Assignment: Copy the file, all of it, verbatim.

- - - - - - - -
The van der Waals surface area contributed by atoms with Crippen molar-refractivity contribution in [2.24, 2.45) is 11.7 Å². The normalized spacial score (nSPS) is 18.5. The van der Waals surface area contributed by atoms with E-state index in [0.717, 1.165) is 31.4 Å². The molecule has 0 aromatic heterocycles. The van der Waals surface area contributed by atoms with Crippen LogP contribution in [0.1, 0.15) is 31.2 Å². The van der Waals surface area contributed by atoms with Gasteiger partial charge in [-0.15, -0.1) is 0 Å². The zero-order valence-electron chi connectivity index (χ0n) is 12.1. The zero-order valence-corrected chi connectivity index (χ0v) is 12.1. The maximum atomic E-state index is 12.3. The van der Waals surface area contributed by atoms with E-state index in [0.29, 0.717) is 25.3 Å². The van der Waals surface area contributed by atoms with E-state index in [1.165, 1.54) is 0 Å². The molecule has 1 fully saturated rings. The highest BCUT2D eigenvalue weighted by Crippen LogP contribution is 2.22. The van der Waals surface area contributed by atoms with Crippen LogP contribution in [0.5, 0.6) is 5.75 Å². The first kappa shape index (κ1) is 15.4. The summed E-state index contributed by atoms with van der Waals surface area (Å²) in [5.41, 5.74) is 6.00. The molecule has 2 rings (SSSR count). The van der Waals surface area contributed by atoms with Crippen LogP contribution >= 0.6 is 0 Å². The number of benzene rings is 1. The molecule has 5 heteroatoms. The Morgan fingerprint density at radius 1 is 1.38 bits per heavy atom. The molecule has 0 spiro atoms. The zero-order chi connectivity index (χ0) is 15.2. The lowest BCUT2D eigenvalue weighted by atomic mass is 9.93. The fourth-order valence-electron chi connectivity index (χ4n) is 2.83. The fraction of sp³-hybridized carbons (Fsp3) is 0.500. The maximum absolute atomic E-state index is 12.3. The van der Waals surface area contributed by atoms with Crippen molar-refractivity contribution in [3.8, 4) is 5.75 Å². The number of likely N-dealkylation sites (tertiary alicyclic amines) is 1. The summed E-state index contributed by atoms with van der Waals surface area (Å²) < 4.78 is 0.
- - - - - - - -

The van der Waals surface area contributed by atoms with Crippen molar-refractivity contribution in [2.24, 2.45) is 11.7 Å². The normalized spacial score (nSPS) is 18.5. The van der Waals surface area contributed by atoms with E-state index in [0.717, 1.165) is 31.4 Å². The molecule has 0 aromatic heterocycles. The van der Waals surface area contributed by atoms with Crippen LogP contribution in [0.1, 0.15) is 31.2 Å². The van der Waals surface area contributed by atoms with Gasteiger partial charge in [-0.15, -0.1) is 0 Å². The zero-order valence-electron chi connectivity index (χ0n) is 12.1. The zero-order valence-corrected chi connectivity index (χ0v) is 12.1. The maximum atomic E-state index is 12.3. The van der Waals surface area contributed by atoms with E-state index in [0.29, 0.717) is 25.3 Å². The van der Waals surface area contributed by atoms with E-state index in [1.165, 1.54) is 0 Å². The molecule has 1 fully saturated rings. The highest BCUT2D eigenvalue weighted by Crippen LogP contribution is 2.22. The van der Waals surface area contributed by atoms with Crippen LogP contribution in [0.5, 0.6) is 5.75 Å². The first kappa shape index (κ1) is 15.4. The summed E-state index contributed by atoms with van der Waals surface area (Å²) in [5.41, 5.74) is 6.00. The molecule has 2 rings (SSSR count). The van der Waals surface area contributed by atoms with Crippen LogP contribution >= 0.6 is 0 Å². The number of benzene rings is 1. The molecule has 5 heteroatoms. The Morgan fingerprint density at radius 1 is 1.38 bits per heavy atom. The molecule has 0 spiro atoms. The zero-order chi connectivity index (χ0) is 15.2. The lowest BCUT2D eigenvalue weighted by atomic mass is 9.93. The fourth-order valence-electron chi connectivity index (χ4n) is 2.83. The fraction of sp³-hybridized carbons (Fsp3) is 0.500. The maximum absolute atomic E-state index is 12.3. The van der Waals surface area contributed by atoms with Crippen molar-refractivity contribution in [3.8, 4) is 5.75 Å². The number of likely N-dealkylation sites (tertiary alicyclic amines) is 1. The summed E-state index contributed by atoms with van der Waals surface area (Å²) < 4.78 is 0.